Fri Oct 28 08:27:33 CAT 2016
Order restored at Sun City Prison after fiery protest over inmates’ TVs

Correctional Services said that “matters are under control” at Johannesburg’s Sun City Prison on Wed.

Billowing dust of death

By unknown | Oct 10, 2007 | COMMENTS [ 0 ]

Getrude Makhafola

Getrude Makhafola

Most people I meet in the sprawling village of Bapong, near Brits, suffer from a chronic rasping cough.

Villagers, especially the young and very old, are sick because of the dust billowing from neighbouring mine dumps.

Moses Motau, a hawker, shows us a layer of dust that chokes the village's fertile soil.

"This grey sand that you see is not Bapong's original sand. I suffer terribly because I worked there [on the mines] for nine years, inhaling this dust. When I came home in the evenings, I inhaled the same dust in the village all over again," said Motau, coughing constantly.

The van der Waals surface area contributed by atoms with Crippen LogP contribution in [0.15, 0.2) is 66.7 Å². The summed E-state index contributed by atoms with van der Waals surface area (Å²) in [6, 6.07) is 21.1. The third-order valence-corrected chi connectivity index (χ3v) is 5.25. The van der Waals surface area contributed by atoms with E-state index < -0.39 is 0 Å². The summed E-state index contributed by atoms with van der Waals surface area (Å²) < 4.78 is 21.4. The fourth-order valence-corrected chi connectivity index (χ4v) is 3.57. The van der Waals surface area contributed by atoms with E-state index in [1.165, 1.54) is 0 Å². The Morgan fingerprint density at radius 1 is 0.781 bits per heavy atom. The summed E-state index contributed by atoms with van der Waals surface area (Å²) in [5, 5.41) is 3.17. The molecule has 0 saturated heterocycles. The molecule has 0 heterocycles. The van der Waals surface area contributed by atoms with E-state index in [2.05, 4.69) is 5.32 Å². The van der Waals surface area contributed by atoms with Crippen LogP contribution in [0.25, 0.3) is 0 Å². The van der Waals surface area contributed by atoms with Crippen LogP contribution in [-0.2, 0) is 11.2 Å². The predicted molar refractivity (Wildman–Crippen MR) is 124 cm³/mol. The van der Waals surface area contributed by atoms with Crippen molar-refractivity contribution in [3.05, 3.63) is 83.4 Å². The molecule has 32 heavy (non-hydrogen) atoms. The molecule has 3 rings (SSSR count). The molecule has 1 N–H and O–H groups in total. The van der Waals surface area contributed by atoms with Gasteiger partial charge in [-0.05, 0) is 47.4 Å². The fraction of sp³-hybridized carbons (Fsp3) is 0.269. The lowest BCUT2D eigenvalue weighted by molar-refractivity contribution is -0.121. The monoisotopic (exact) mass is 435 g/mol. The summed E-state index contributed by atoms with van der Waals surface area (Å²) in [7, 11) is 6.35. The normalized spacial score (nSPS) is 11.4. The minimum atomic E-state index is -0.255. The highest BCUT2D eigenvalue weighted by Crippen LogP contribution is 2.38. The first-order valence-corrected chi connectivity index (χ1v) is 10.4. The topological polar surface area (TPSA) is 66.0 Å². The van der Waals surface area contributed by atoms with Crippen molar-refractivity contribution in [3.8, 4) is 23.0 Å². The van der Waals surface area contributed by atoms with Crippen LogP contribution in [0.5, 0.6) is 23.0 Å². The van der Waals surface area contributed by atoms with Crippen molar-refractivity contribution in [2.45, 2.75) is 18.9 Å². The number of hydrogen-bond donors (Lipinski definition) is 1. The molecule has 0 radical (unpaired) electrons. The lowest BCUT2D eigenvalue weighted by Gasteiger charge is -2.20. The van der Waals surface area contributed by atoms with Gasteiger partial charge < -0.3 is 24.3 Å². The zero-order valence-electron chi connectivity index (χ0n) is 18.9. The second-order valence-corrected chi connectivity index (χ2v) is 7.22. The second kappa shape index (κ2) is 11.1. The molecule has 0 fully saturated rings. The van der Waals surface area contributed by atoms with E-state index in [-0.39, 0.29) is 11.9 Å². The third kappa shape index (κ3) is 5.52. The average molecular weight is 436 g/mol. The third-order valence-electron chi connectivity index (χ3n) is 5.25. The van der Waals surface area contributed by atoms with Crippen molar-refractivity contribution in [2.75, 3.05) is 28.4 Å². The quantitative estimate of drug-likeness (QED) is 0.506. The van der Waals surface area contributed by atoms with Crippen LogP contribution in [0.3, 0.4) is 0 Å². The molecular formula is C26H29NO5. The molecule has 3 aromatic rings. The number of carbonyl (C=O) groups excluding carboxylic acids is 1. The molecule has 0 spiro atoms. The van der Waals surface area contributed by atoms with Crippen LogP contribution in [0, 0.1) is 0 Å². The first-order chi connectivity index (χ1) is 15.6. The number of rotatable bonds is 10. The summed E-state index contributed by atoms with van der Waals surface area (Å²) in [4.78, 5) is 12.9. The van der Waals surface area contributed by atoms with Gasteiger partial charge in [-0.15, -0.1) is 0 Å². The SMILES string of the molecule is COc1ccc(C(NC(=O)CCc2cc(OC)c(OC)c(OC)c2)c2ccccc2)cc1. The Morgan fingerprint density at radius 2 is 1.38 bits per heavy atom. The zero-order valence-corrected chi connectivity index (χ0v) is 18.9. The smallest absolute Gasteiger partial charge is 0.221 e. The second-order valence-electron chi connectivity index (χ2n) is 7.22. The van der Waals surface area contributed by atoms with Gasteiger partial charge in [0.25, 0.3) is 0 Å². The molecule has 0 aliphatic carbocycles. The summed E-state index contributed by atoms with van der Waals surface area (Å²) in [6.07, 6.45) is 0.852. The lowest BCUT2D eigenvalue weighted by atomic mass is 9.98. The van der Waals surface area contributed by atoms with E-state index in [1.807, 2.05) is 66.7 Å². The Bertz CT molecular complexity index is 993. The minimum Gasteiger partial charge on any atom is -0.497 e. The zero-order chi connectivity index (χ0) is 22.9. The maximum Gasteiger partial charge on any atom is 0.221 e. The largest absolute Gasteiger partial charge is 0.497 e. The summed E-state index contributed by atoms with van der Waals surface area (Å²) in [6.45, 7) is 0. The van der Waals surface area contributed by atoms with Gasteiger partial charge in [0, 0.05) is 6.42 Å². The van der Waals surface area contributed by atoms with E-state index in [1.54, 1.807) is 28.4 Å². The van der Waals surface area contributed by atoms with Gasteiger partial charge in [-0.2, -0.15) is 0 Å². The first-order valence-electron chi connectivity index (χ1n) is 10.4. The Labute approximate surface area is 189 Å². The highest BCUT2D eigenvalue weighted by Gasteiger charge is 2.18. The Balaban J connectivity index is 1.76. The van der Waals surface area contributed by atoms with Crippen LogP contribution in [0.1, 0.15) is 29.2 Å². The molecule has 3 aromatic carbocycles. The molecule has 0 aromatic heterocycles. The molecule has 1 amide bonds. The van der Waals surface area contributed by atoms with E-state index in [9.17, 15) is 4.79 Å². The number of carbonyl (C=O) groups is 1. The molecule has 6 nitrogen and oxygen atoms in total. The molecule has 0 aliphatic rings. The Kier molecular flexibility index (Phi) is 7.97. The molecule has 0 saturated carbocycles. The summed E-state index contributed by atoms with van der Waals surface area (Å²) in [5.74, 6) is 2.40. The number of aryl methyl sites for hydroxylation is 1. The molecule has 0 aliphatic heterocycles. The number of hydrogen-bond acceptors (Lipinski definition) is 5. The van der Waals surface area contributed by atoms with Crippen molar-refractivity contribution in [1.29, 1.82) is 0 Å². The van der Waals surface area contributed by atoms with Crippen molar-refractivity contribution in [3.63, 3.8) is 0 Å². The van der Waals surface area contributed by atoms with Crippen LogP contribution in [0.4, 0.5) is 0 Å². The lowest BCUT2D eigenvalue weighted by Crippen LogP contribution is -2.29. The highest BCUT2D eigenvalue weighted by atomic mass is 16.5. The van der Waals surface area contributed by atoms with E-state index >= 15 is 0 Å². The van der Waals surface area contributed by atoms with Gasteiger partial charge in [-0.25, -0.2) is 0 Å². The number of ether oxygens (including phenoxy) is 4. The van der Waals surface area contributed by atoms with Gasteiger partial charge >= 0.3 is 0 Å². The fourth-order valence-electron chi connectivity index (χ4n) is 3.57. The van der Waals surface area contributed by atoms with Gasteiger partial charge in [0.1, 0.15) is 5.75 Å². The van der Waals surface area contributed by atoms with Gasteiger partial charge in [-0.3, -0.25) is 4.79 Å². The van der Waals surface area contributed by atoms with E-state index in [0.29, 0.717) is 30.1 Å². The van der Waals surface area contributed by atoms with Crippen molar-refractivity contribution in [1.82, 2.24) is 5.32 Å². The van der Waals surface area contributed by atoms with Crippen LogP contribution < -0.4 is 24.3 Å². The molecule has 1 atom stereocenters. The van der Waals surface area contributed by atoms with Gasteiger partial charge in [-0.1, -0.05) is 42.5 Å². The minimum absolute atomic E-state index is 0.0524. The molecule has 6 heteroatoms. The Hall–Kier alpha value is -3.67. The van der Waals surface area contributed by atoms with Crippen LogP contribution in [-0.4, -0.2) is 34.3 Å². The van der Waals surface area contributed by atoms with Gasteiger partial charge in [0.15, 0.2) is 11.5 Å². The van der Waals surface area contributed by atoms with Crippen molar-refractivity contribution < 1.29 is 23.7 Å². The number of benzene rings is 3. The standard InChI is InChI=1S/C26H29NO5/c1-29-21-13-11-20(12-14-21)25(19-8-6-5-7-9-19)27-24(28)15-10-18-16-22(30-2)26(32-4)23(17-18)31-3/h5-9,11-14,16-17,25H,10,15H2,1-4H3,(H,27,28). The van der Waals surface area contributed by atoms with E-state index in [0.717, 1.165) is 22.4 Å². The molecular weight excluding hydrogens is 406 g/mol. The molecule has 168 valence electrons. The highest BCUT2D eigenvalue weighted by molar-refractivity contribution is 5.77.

He said he had to stop working because of ill health.

Oupa Kitse, 58, is also sick. He said his grandson Thabang Lekalakala has been sick since he was a year old.

Kitse said Lekalakala, now 20 years-old, is in and out of hospital because he coughs constantly.

"He grew up with this illness. He gets worse when it is windy, when the dust is all over the village. This has harmed us all. It is unhealthy living here, but we have no choice because this is the only place we call home," he said.

Sina Moumakwe said: "Most of my neighbours cough all the time, and the cough does not go away. This is scary."

Mary Komati said she has spent all her money on doctors and medicine.

"When we go to our clinic they give us painkillers which don't stop the coughing. We need help," she said.


Login OR Join up TO COMMENT